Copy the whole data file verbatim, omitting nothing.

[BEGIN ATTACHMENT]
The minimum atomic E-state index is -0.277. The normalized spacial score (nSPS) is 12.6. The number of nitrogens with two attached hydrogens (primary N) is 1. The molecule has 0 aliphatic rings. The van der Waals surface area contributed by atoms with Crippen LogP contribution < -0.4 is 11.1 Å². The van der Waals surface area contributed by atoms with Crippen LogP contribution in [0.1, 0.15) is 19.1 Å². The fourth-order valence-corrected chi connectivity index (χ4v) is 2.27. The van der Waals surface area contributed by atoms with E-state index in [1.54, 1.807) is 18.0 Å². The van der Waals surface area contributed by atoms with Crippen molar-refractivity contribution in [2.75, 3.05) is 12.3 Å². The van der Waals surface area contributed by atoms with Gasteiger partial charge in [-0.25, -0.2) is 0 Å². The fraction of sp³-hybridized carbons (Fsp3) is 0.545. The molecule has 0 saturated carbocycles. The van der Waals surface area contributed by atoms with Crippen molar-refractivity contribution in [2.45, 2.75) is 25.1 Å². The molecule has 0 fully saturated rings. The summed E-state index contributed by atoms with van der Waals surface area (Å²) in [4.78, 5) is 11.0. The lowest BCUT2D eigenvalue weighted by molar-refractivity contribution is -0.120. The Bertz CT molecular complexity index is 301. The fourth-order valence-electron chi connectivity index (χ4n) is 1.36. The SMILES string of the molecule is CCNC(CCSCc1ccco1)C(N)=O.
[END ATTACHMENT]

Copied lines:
The minimum atomic E-state index is -0.277. The normalized spacial score (nSPS) is 12.6. The number of nitrogens with two attached hydrogens (primary N) is 1. The molecule has 0 aliphatic rings. The van der Waals surface area contributed by atoms with Crippen LogP contribution < -0.4 is 11.1 Å². The van der Waals surface area contributed by atoms with Crippen LogP contribution in [0.1, 0.15) is 19.1 Å². The fourth-order valence-corrected chi connectivity index (χ4v) is 2.27. The van der Waals surface area contributed by atoms with E-state index in [1.54, 1.807) is 18.0 Å². The van der Waals surface area contributed by atoms with Crippen molar-refractivity contribution in [2.75, 3.05) is 12.3 Å². The van der Waals surface area contributed by atoms with Gasteiger partial charge in [-0.25, -0.2) is 0 Å². The fraction of sp³-hybridized carbons (Fsp3) is 0.545. The molecule has 0 saturated carbocycles. The van der Waals surface area contributed by atoms with Crippen molar-refractivity contribution in [2.45, 2.75) is 25.1 Å². The molecule has 0 fully saturated rings. The summed E-state index contributed by atoms with van der Waals surface area (Å²) in [4.78, 5) is 11.0. The lowest BCUT2D eigenvalue weighted by molar-refractivity contribution is -0.120. The Bertz CT molecular complexity index is 301. The fourth-order valence-electron chi connectivity index (χ4n) is 1.36. The SMILES string of the molecule is CCNC(CCSCc1ccco1)C(N)=O.